With the Prius, Toyota has demonstrated that hybrids (and, by extension, electric cars) can be highly reliable. And at first the Chevrolet Volt and Nissan Leaf required few repairs. With the 2013s, though, both suffer from new common problems, the Volt with its charge port and the Leaf with its battery charging system.
The Tesla Model S has scored reasonably well on at least one prominent reliability survey. In TrueDelta’s latest stats, though, it has the worst score of any 2013 by a wide margin, 109 repair trips per 100 cars per year, about four times the average. The sample size was a few cars below the usual minimum, but this score is so high that even a sample size twice as large could not have yielded a satisfactory score. In Tesla’s defense, nearly all of the reported problems were minor–wind noise, rattles, a click in the steering–and owners report outstanding service quality. For these reasons it is not surprising that the car has scored much better on surveys that ask owners to only report “problems you considered serious.”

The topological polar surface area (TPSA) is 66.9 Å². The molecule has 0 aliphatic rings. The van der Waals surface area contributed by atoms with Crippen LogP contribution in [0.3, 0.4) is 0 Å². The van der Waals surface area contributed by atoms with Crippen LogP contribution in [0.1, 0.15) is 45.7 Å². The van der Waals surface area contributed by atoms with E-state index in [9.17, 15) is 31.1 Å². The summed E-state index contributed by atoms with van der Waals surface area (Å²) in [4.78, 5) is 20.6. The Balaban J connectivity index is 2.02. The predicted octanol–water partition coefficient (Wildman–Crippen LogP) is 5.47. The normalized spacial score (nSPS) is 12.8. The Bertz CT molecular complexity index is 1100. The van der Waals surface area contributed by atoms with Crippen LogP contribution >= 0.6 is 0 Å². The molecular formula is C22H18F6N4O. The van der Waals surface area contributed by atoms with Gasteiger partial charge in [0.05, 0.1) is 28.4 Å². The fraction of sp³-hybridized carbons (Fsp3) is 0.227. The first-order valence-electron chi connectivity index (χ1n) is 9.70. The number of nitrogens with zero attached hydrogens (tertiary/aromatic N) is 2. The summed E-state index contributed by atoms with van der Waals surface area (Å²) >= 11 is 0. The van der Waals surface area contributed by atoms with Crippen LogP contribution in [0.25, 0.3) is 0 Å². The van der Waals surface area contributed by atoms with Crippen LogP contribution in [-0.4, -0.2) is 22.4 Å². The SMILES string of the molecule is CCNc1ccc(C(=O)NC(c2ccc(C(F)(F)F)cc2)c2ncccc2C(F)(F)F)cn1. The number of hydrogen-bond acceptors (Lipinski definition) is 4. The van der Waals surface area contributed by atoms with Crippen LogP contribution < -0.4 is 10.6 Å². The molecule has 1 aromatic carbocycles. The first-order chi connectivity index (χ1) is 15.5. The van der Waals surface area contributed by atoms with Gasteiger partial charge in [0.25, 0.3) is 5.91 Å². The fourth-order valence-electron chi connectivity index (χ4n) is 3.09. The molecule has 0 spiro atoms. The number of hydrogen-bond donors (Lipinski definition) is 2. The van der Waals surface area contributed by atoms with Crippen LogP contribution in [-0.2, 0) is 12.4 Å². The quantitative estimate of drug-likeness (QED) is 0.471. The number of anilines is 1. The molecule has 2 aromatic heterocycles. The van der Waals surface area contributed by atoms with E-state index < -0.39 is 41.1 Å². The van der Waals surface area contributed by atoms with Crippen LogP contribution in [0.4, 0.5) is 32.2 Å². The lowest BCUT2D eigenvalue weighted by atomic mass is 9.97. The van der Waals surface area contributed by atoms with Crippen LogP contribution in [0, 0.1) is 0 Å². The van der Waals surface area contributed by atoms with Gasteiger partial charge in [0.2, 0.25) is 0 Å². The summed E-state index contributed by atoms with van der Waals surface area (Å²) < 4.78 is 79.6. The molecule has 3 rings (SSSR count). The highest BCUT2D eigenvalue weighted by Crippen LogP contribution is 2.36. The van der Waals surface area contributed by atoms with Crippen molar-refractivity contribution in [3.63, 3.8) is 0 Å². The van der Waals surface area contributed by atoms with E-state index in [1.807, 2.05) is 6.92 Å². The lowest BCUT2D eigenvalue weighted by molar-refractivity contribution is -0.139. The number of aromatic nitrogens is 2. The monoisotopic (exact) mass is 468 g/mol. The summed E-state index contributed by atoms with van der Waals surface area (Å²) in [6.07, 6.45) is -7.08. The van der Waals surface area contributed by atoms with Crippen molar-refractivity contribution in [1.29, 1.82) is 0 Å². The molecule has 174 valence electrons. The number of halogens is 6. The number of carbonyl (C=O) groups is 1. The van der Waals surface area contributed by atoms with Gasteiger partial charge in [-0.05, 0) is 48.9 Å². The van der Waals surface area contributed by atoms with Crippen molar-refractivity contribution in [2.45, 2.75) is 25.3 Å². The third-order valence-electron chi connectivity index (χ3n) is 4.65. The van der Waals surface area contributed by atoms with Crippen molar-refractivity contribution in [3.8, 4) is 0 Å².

These problems with the Model S could only affect early cars, and even these only during the first year of ownership. With prompt, quarterly updates, TrueDelta’s Car Reliability Survey will track the Model S and other car models closely as they age. When a car company reacts quickly, the reliability of its products can improve dramatically in well under a year.